Tennessee defeated by LSU in SEC opener

The Vols lost to the Tigers to open SEC play due to poor second half shooting.

Santiago Vescovi shoots a three-pointer when Tennessee played LSU on Jan. 4, 2020. Photo/ Tennessee Basketball Twitter (@Vol_Hoops)

Tennessee (8-5, 0-1 SEC) fell to Louisiana State (9-4, 1-0 SEC) on Saturday afternoon to open the Vols’ SEC slate. A newcomer saw his first playing time with the Vols on Saturday, as freshman Santiago Vescovi started in place of the injured Lamonte Turner. Vescovi, a 6 foot 3 inch product from the NBA Global Academy in Australia, just recently joined the Tennessee program.

Tennessee Men’s Basketball Coach Rick Barnes addressed Vescovi at the postgame press conference.

“He got tired. He’s going to make some mistakes, and we’re going to live with it because he’s trying to start the season in the middle of the season and his first game was a conference game,” Barnes said. “There’s no doubt that everybody saw that he’s got a chance to be a terrific player, and he’s a guy who wants to distribute the ball. He’ll learn. He’ll watch tape.”

Tennessee jumped out to an early lead with the help of two three-pointers from Vescovi. However, Vescovi struggled on defense and with turnovers throughout the game, and the freshman accounted for nine of the Vols’ 14 turnovers.

“I felt confident. I know I need to get rid of those turnovers,” Vescovi said.

Offensive efficiency helped Tennessee stay afloat in the first half as the Vols outpaced LSU 45% to 38% in the half.

Turnovers allowed LSU to creep back in. The Vols led the Tigers 10-6 in first half turnovers, and Javonte Smart’s late three-pointer gave LSU a 38-37 lead at halftime.

Tennessee’s struggles were not fixed in the locker room, and the Vols’ situation only got worse in the second half.

In the second half, the Vols’ shooting percentage dropped to under 35% while the Tigers’ jumped up to just under 58%.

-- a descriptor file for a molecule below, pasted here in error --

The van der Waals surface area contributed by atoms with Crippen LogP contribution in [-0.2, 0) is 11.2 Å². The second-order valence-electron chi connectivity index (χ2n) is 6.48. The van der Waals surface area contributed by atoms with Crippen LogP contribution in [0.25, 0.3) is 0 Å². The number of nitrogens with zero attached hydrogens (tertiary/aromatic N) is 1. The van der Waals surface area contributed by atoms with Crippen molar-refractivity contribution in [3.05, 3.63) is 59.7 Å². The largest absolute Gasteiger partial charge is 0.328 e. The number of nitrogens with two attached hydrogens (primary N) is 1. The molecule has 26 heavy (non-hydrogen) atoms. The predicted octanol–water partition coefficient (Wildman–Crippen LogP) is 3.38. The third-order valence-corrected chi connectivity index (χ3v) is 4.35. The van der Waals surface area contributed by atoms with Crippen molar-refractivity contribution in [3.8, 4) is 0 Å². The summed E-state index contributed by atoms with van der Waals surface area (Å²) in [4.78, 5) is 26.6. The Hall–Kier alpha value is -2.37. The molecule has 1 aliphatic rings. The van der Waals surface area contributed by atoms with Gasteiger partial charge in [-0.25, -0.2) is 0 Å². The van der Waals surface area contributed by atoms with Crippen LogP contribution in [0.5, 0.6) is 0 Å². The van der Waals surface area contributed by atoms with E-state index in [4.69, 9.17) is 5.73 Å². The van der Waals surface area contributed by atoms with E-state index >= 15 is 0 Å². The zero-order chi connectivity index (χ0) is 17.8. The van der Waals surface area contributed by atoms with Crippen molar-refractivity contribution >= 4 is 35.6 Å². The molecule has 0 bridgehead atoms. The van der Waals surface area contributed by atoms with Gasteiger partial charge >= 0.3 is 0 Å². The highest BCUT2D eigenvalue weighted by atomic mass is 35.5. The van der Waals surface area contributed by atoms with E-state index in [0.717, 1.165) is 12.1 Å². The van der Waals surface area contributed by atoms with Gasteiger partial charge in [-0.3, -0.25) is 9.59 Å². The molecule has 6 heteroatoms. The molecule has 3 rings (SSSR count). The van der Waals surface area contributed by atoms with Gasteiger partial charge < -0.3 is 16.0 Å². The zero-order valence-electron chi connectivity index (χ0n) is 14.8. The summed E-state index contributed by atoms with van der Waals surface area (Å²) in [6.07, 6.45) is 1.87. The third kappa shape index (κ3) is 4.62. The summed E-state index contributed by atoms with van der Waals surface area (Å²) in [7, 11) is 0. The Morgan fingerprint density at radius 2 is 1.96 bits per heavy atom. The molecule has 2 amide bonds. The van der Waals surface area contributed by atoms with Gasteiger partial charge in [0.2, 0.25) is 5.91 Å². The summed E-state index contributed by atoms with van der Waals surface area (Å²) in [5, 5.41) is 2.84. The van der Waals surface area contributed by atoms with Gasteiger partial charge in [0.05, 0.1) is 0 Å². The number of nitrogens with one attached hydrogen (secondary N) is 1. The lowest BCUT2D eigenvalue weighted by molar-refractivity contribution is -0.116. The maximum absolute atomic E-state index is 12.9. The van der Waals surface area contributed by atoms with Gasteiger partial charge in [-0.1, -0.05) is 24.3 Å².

With Turner out for the season, the Vols needed Jordan Bowden to step up, especially on the offensive side of the floor. However, Bowden could not get going in either half and ended the game 1-of-12 from the floor although he also led the Vols with six assists.

“I know he got frustrated. Like we all, when he shoots, he thinks it’s going to go in. He’s proven that to us,” Barnes said. “We just have to work through it. I wish I had some magic dust I could sprinkle, but we don’t.”

Despite leading the Tigers with 34 total rebounds to 33, the Vols could not get enough possessions or stops to make a comeback with their deteriorating second half shooting.

While some of the older Vols struggled, one bright spot for the Tennessee team came courtesy of strong play by some of the younger players.

“We’re going to need [John Fulkerson] and [Yves Pons], and we need [Bowden]. We need those guys to be stellar every night,” Barnes said. “We need those guys, because today the demeanor with our young guys was terrific, and Santiago earned the respect of his teammates the very first day he came out there.”

Tennessee will play Missouri next on Jan. 7. Tipoff in Columbia is slated for 7 p.m. EST.

 

Featured image courtesy of Tennessee Basketball’s Twitter (@Vol_Hoops)

Edited by Ben Gleason and Libby Dayhuff